Normal endothelial cells (ECs), lining the blood vessels, function to regulate blood flow, create a selective barrier to the interstitial space and interact with circulating inflammatory cells during injury or infection. In principle, these functions of ECs are influenced by their interaction with the underlying extracellular matrix (ECM) which may produce a piezoelectric potential under hemodynamic stress conditions. The possibility that this environmental influence of the ECM biomaterial matrix may affect the EC metabolic state and functions in vivo prompted us to study the response of cultured ECs on indium-tin oxide (ITO) glass subjected initially to varying DC surface potentials (-0.3 to +1.0 V wrt Ag/AgCl). Following 1 hr of exposure to a constant surface potential, we measured, relative to controls, cellular viability, growth rate and changes in actin microfilament organization in ECs over the subsequent 9 days in culture. The growth rate of ECs was inhibited by positive surface potential and differences could be detected as early as three days. We also observed a potential dependent cellular shape change and actin microfilament rearrangement at higher potentials within three days of treatment. ECs changed in average cell surface area and assumed a polygonal cell shape in response to treatment. Using NBD-phalloidin stain for actin and fluorescence microscopy, microfilaments were observed to redistribute to the periphery of the cell, indicative of stress. We intend to pursue direct studies of the ECM matrix (fibronectin, laminin and collagens) to determine its potential dependent and piezoelectric biomaterials properties. This may illuminate ECMs potential role in vivo in signal transduction to the anchored ECs.

9:15 AM K9.3 
COLLECTIVE EFFECTS IN SURFACE-ATTACHED CELL MIGRATION. Andras Czirok, Tamas Vicsek, Eotvos Univ, Dept of Atomic Physics, Budapest, HUNGARY; Katalin Schlett, Emilia Madarasz, Eotvos Univ, Dept of Comparative Physiology, Budapest, HUNGARY.

The trajectories of various surface attached cells have been analyzed with computer controlled videomicroscopy technique. The experimentally found universal exponential distribution of the velocity fluctuations is explained based on a simple, far-from equilibrium stochastic model. Moreover, in the early steps of in vitro neurogenesis from immortalized progenitor cells emergence of various self-organized structures has been observed, such as ordered migration or formation of dense aggregates. Some of these phenomena can be interpreted based on recent theoretical studies of collective motion of self-propelled, interacting particles.

9:30 AM K9.4 
THE INFLUENCE OF INTRACELLULAR TRANSPORT ON THE AXONAL AND DENDRITIC DEVELOPMENT OF NEURONAL FORM. H.G.E. Hentschel, Department of Physics, Emory University, Atlanta, GA; A. Fine, Department of Physiology and Biophysics, Faculty of Medicine, Dalhousie University, Halifax, Novia Scotia, CANADA.

We describe how both axonal differentiation and the dendritic branching during neuronal growth are dependent on intracellular transport. The interaction of diffusion and active transport of a morphogen whose concentration at the neurite tips influence the growth rate can lead to an instability involving winner-take-all growth, forming a single, quickly growing neurite (the axon) and inhibiting the growth of the other neurites. Ia addition, dendritic arbors have a growth and form consistent with the concept that shape is controlled by the local submembrane concentration of the calcium ion which is transported to its site of action via diffusion-controlled growth through biologically active membranes interacting with active pumping at the membrane surface.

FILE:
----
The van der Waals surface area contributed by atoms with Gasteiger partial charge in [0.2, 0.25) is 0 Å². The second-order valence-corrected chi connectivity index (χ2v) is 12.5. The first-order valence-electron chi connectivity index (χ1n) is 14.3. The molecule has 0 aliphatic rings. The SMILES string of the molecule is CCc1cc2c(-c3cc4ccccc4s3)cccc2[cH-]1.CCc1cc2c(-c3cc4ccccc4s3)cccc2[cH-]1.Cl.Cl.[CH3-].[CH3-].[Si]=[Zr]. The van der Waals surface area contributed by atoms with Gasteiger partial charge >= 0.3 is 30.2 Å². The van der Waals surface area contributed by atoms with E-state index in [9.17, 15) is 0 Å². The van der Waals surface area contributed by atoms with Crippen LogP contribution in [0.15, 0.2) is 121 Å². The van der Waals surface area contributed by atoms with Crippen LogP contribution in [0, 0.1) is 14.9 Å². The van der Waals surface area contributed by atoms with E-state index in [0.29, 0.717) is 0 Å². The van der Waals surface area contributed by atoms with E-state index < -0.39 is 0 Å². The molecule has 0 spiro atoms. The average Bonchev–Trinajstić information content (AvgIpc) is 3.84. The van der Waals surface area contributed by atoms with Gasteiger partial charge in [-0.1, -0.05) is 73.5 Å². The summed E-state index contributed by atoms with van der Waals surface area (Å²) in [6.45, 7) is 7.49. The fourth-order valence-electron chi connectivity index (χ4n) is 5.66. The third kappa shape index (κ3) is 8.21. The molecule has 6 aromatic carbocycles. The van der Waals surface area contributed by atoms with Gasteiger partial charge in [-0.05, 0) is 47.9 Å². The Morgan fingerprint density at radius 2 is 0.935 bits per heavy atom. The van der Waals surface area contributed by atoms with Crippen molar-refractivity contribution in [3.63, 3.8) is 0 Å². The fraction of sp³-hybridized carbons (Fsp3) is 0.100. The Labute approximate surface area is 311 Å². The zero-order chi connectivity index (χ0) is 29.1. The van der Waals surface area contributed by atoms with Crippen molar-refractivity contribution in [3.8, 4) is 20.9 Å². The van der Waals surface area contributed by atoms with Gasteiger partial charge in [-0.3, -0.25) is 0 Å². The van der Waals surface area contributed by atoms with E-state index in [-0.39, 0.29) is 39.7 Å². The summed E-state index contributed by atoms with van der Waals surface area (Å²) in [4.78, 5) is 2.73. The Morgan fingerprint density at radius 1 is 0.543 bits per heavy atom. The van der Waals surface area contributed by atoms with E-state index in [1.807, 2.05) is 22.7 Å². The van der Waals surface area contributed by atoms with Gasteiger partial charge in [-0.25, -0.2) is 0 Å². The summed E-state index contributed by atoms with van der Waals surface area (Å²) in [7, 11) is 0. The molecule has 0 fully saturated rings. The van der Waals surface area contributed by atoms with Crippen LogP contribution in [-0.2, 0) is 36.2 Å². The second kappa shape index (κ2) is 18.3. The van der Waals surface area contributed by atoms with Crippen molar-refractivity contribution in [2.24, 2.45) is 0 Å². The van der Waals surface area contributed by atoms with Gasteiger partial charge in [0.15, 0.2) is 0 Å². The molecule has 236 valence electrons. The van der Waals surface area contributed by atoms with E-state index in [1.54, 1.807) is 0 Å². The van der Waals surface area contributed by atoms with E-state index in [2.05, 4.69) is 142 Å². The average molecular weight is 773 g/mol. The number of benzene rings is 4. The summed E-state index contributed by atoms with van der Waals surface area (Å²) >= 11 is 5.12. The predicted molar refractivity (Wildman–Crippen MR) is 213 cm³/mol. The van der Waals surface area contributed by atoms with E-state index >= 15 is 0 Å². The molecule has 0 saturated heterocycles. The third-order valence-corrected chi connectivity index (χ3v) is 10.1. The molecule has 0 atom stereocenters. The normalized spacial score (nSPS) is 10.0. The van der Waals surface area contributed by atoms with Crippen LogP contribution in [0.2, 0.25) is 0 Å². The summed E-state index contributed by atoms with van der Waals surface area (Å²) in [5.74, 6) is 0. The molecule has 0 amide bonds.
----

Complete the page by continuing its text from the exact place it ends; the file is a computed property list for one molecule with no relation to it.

9:45 AM K9.5 
A MODEL FOR DIFFUSION AND COMPETITION IN CANCER GROWTH AND METASTASIS. G.P. Pescarmona, Dipartimento di Genetica, Biologia e Chimica Medica, Universitá di Torino, Torino, ITALY; M. Scalerandi, P.P. Delsanto, INFM, Dipartimento di Fisica, Politecnico di Torino, ITALY; C.A. Condat, Department of Physics, University of Puerto Rico, Mayaguez, PR.

A master equation formalism is used to model the growth and metastasis of a tumor as a function of the diffusion and absorption of a nutrient. Healthy and cancerous (C-) cells compete to bind the nutrient, which is allowed to diffuse starting from a prescribed region. Two thresholds are defined for the quantity of nutrient bound by the C-cells. If this quantity falls below the lower threshold, the cell dies, while if it increases above the upper threshold, the cell divides according to a predefined stochastic mechanism. C-cells migrate when they record a low concentration of free nutrient in the local environment. The model is formulated in terms of a coupled system of equations for the cell populations and the free and bound nutrient. This system can be solved by using the Local Interaction Simulation Approach (LISA), a numerical procedure that permits an efficient and detailed solution and is easily adaptable to parallel processing. With suitable parameter variation, the model can describe multiple tumor configurations, ranging from the classical spheroid with a necrotic core favored by mathematicians to very anisotropic shapes with inhomogeneous concentrations of the various populations. This is important because the nature of the anisotropy may be crucial in determining whether and how the cancer metastasizes. The effects of stochasticity, due. e.g., to tissue inhomogeneity, and the presence of additional nutrients or inhibitors can be easily incorporated.

10:30 AM K9.6 
SPATIO-TEMPORAL EVOLUTION MODEL FOR COMPETITIVE LIGAND BINDING. C.A. Condat, Department of Physics, University of Puerto Rico, Mayaguez, PR; P.P. Delsanto, G.P. Perego, E. Ruffino, INFM, Dipartimento di Fisica, Politecnico di Torino, ITALY; D. Iordache, Department of Physics, Univ. Politehnica of Bucharest, Bucharest, ROMANIA.